Kurtz Mose Israel – 02. Februar 1914

Kurtz Mose Israel – 02. Februar 1914

Personenrgister jüdischer Friedhof Fiume/Rijeka

Mose Israel Kurtz, 06. Schvat 674 = 02. Februar 1914


Grabstein Moses Israel Kurtz, 02. Februar 1914
Grabstein Moses Israel Kurtz, 02. Februar 1914


Die hebräische Grabinschrift

Inschrift Kurz Mose Israel: Zeilengerechte Transkription und Übersetzung
[1-4] […] […]
[5] Israel tat Großes in Seiner Lehre. ישראל עשה חיל בתורתו
[6] Sein Leben setzte er ein für die Frömmigkeit. שם נפשו בכפו בחסידתו
[7] Barmherzigkeit und seine Ehrfurcht gingen seiner Weisheit voran. ראשית חכמתו מד” יראתו
[8] Auch tat er von seiner Kindheit an nie Sündhaftes. אף לא פעל עולה מילדותו
[9] Zum ewigen Gedächtnis sei seine Gerechtigkeit. לזכר עולם יהי צדקתו
[10] Der MORENU Mose Israel, S(ohn des) MORENU מוה משה ישראל במוה
[11] Samuel Ari(el) Kurz, s(ein Andenken) m(öge bewahrt werden). שמואל ארי” קורץ ז”ל
[12] Er verstarb m(it gutem) R(uf) am 6. Schvat 674 n(ach der kleinen Zeitrechnung). נפטר בשט ו שבט תרע”ד לפק
[13] S(eine Seele) m(öge) e(ingebunden sein) i(m Bündel) d(es Lebens). תנצבה


Anmerkung

Zeile 10: MORENU bedeutet wörtlich “u(nser) L(ehrer), H(err)”. Den MORENU-Titel erhielten nur besonders gelehrte Männer, Bernhard Wachstein bezeichnet ihn als “synagogaler Doktortitel” (siehe Bernhard Wachstein, Die Inschriften des Alten Judenfriedhofes in Wien, 1. Teil 1540 (?)-1670, 2. Teil 1696-1783, Wien 1912, 2. Teil, S. 15).


Biografische Notizen

Mose Israel Kurtz, gest. 06. Schvat 674 = 02. Februar 1914

Vater: Samuel Ariel Kurtz

Ehefrau: Maria (Mirjam) Scher (auf der Website Ebrei a Fiume e Abbazia “Schetzov”)

Sohn:
Samuele Kurtz, geb. 17. Dezember 1870 in Rostoki Dolne (heute Polen), am 16. Mai nach Auschwitz deportiert und nach seiner Ankunft am 22. Mai 1944 ermordet (Schoa-Opfer)

Dokument Samuel Kurtz 1930, Rijeka Civil Office Registers (Dank an Roberto Fiorentino!)
Dokument Samuel Kurtz 1930, Rijeka Civil Office Registers (Dank an Roberto Fiorentino!)


1. Ehefrau von Samuele Kurtz: Nina König

2. Ehefrau von Samuele Kurtz (nach dem Tod von Nina König): Berta / Bella Galandauer, geb. 08. April 1890 in Bonyhad (Ungarn), nach Auschwitz deportiert und ermordet (Schoa-Opfer, auf Yad Vashem irrtümlich “Berta Glentzer” (!) genannt, s.u.), Tochter des Leopoldo Galandauer und der Elena (Galandauer)

Tochter von Samuele Kurtz und Nina König:
Carlotta Kurtz, geb. 20. Juli 1901 in Fiume (Schoa-Opfer),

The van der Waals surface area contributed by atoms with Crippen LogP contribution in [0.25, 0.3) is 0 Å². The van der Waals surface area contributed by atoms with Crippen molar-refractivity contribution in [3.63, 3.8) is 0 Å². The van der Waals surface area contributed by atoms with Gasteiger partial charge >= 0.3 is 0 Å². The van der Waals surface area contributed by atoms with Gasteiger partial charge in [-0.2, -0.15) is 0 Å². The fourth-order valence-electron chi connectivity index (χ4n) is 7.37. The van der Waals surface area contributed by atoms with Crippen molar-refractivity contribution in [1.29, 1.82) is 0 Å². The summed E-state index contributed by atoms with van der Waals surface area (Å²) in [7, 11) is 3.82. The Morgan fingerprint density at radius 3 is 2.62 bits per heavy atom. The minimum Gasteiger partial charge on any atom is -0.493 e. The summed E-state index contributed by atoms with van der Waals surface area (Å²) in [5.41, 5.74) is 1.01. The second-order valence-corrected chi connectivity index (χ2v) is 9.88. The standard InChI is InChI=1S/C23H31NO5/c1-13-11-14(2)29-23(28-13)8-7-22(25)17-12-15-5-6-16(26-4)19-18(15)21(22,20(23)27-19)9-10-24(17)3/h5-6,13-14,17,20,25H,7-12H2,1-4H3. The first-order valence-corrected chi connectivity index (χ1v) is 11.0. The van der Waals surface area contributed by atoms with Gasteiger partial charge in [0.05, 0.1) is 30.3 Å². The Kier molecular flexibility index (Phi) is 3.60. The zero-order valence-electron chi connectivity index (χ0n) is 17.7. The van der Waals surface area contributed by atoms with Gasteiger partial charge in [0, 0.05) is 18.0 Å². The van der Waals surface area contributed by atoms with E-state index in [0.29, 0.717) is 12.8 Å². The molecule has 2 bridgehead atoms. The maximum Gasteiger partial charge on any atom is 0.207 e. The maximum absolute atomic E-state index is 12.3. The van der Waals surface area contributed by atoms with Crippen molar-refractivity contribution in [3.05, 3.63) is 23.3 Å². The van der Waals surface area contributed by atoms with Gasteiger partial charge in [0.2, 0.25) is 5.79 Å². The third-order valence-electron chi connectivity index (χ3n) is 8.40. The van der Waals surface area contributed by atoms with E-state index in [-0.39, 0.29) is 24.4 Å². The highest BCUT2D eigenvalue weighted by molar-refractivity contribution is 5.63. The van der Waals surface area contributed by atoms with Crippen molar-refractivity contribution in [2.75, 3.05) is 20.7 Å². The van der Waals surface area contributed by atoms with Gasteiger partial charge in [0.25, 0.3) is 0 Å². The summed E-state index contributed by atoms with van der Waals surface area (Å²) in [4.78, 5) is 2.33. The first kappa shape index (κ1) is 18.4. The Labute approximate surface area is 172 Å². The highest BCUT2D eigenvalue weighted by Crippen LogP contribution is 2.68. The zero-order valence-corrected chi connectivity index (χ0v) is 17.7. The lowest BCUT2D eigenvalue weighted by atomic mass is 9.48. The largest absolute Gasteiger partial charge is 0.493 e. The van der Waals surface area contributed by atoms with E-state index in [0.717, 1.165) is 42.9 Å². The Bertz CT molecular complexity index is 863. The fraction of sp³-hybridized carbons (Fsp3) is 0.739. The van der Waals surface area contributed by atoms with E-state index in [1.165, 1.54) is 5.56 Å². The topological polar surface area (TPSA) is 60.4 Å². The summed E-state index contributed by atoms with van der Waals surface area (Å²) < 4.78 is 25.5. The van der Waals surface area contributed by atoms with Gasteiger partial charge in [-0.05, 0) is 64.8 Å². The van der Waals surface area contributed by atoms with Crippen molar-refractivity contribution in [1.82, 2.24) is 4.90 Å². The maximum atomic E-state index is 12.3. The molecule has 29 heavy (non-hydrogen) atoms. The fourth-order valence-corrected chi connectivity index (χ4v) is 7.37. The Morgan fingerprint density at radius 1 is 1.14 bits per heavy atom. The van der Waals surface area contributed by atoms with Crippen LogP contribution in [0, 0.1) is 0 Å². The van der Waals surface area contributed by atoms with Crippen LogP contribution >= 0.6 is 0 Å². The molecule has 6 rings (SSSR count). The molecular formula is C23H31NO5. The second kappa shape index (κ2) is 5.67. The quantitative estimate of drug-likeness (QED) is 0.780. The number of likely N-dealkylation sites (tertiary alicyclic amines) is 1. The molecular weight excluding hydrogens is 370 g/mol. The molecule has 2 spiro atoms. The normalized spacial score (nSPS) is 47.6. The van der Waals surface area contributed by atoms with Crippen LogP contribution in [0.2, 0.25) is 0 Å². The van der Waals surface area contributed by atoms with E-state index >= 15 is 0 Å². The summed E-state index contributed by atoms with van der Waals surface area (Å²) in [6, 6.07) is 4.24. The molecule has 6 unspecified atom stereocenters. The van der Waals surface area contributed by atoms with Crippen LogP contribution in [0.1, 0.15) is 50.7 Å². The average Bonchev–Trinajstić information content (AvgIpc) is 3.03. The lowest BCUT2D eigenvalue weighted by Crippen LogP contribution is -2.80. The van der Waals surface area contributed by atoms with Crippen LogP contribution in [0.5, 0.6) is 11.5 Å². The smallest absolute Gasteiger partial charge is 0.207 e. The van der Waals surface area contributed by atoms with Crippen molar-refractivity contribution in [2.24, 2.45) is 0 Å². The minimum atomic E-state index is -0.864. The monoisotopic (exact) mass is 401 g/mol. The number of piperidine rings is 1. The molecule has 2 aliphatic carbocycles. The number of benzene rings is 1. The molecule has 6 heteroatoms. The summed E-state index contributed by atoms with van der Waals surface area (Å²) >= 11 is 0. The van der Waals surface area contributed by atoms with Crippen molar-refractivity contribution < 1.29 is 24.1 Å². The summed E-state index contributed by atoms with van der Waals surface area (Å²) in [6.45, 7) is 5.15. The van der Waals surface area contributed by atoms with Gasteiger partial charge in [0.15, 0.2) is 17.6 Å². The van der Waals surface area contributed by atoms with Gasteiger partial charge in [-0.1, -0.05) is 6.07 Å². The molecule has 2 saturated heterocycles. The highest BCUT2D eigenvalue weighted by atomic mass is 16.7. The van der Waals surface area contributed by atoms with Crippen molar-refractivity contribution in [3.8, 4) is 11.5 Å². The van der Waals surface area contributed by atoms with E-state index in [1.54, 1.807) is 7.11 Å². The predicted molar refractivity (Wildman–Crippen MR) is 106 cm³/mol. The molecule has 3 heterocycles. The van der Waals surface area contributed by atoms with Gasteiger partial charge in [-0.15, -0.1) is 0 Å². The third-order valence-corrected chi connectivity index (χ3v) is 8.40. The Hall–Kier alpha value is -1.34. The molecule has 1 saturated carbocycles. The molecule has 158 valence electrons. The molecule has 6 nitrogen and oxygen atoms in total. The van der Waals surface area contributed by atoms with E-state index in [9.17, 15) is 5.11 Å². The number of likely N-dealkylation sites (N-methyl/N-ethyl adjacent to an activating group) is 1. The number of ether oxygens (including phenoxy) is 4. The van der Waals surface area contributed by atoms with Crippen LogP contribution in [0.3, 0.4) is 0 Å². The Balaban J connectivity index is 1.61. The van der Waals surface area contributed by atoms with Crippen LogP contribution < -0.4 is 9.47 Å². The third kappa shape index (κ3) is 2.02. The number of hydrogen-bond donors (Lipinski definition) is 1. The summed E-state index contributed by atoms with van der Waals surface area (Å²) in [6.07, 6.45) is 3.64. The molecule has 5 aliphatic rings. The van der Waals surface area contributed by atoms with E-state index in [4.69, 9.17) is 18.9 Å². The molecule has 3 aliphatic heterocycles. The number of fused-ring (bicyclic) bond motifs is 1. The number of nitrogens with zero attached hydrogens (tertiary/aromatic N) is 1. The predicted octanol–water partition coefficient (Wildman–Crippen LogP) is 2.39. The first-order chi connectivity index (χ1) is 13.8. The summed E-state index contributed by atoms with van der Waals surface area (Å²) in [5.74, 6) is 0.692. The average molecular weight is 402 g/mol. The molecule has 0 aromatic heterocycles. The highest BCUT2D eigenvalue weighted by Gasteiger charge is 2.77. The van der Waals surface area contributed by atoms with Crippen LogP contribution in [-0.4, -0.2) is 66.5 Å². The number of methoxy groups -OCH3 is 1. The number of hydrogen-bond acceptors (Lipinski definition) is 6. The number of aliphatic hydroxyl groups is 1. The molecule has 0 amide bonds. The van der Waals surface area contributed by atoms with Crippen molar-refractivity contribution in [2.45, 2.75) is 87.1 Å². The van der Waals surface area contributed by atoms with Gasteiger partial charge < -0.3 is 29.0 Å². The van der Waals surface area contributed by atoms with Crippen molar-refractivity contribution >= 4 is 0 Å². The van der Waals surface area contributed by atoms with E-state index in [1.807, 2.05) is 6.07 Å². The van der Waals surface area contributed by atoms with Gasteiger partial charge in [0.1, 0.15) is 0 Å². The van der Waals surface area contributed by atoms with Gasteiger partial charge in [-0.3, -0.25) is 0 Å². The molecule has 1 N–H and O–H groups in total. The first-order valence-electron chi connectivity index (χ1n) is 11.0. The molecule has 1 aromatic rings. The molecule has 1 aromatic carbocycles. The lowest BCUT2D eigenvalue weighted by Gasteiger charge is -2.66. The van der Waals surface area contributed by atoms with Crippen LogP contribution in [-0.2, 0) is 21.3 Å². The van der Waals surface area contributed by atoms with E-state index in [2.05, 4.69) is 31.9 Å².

verh. mit Sigismondo / Sigismund Kugler (Milchhändler) (Schoa-Opfer)

Töchter von Carlotta Kurtz und Sigismondo Kugler:
Maddalena Kugler, geb. 22. Juni 1933, nach Auschwitz deportiert und am 22. Mai 1944 ermordet (Schoa-Opfer, (auf Yad Vashem Mutter irrtümlich “Carlotta Kurkowski” (!) genannt)
Gisella Kugler, geb. 1921, Hausfrau, deportiert, überlebte lt. Auskunft von Roberto Fiorentino die Schoa (in der Yad Vashem-Datenbank als “1944 ermordet” eingetragen)
Elena Kugler, geb. 1928, Schülerin/Studentin, in ein deutsches KZ deportiert, überlebte lt. Auskunft von Roberto Fiorentino die Schoa (in der Yad Vashem-Datenbank als “1944 ermordet” eingetragen)

Ich danke ganz besonders Herrn Roberto Fiorentino für die vielen hilfreichen ergänzenden Hinweise und vor allem für das Personaldokument von Samuel Kurtz aus dem Jahr 1930 (siehe auch Kommentare unten).

Personenrgister jüdischer Friedhof Fiume/Rijeka


7 Kommentare

  1. Here more information about Elena/Hannah/Chana Kugel. Daughter from Charlotta Kurtz and Sigmundo Kugel.

    Kind Regards, Pekka Ben Mose Kurtz

    Chana Kugler Weiss

    Type of resistance: Resistance in the camp Country:Italy, Switzerland

    Chana Kugler Weiss from Fioma, Italy , was called Hanni before the war, and afterwards No.5377A. She survived the Auschwitz-Birkenau death camp. She made aliya and today lives in Nazereth Illit, full of vitality and the joy of living. She never gave in, even in the most inhuman circumstances in the death factory.

    Chana Kugler Weiss

    At the end of November 1943, German soldiers entered the city of Fioma, Italy (today in Croatia ), and the Gestapo began to arrest the young men of the city. Chana’s mother packed up the contents of her house and gave them to her neighbor for safekeeping. Together with her mother, her sisters and grandmother, Chana boarded the train for Trieste and from there to Lugano, a city on the border with Switzerland . Vincenzo Sambini, a local to whom they came, helped them obtain new false identity cards which entitled them to receive food and lodgings. (Sambini and his sister hid other Jews. After the establishment of the State of Israel they were recognized as Righteous Among the Nations). Chana’s mother decided to try and cross the border to Switzerland with her daughters, relying on the documents which she had, and on the guide who was paid to help them cross. At one point they were caught by the police as a result of betrayal by some guides, and were thrown into prison. In the middle of May 1944, the Nazis assembled all the Jews from that prison and sent them to the Fosol Da Carpa transit camp, to await their turn to be sent to the death camp.

    The transport to the death camp

    80 people were tightly packed into one carriage which contained nothing but a bucket in one corner intended for the people to relieve themselves. The journey was difficult and long, it was hot, stifling, crowded and smelly. Everyone was hungry and it was impossible to find a place to sleep. Every moment someone would get up and go in the direction of the bucket. Naturally, there was no privacy. The nightmarish journey took six days until the train entered the gates of Auschwitz. Before they leftthe train, Chana’s mother took out a damp cloth and wiped her daughters’ faces, saying that girls from a good family should make a good first impression when arriving at a new place.